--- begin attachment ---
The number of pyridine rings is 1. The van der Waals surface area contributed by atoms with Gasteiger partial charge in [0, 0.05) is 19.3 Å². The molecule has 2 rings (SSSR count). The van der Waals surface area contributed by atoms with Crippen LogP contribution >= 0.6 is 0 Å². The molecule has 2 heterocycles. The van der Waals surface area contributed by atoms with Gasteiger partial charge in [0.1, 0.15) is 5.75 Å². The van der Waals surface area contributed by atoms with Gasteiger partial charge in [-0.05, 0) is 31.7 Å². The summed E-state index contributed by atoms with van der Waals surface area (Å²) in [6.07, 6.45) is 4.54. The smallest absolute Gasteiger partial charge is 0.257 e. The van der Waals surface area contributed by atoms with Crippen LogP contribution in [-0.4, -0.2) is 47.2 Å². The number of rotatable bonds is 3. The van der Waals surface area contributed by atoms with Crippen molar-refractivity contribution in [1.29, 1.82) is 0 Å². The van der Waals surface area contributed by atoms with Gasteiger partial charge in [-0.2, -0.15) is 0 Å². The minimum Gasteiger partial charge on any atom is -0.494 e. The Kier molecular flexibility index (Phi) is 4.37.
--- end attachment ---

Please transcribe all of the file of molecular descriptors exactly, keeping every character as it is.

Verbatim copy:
The number of pyridine rings is 1. The van der Waals surface area contributed by atoms with Gasteiger partial charge in [0, 0.05) is 19.3 Å². The molecule has 2 rings (SSSR count). The van der Waals surface area contributed by atoms with Crippen LogP contribution >= 0.6 is 0 Å². The molecule has 2 heterocycles. The van der Waals surface area contributed by atoms with Gasteiger partial charge in [0.1, 0.15) is 5.75 Å². The van der Waals surface area contributed by atoms with Gasteiger partial charge in [-0.05, 0) is 31.7 Å². The summed E-state index contributed by atoms with van der Waals surface area (Å²) in [6.07, 6.45) is 4.54. The smallest absolute Gasteiger partial charge is 0.257 e. The van der Waals surface area contributed by atoms with Crippen LogP contribution in [-0.4, -0.2) is 47.2 Å². The number of rotatable bonds is 3. The van der Waals surface area contributed by atoms with Crippen molar-refractivity contribution in [1.29, 1.82) is 0 Å². The van der Waals surface area contributed by atoms with Gasteiger partial charge in [-0.2, -0.15) is 0 Å². The minimum Gasteiger partial charge on any atom is -0.494 e. The Kier molecular flexibility index (Phi) is 4.37.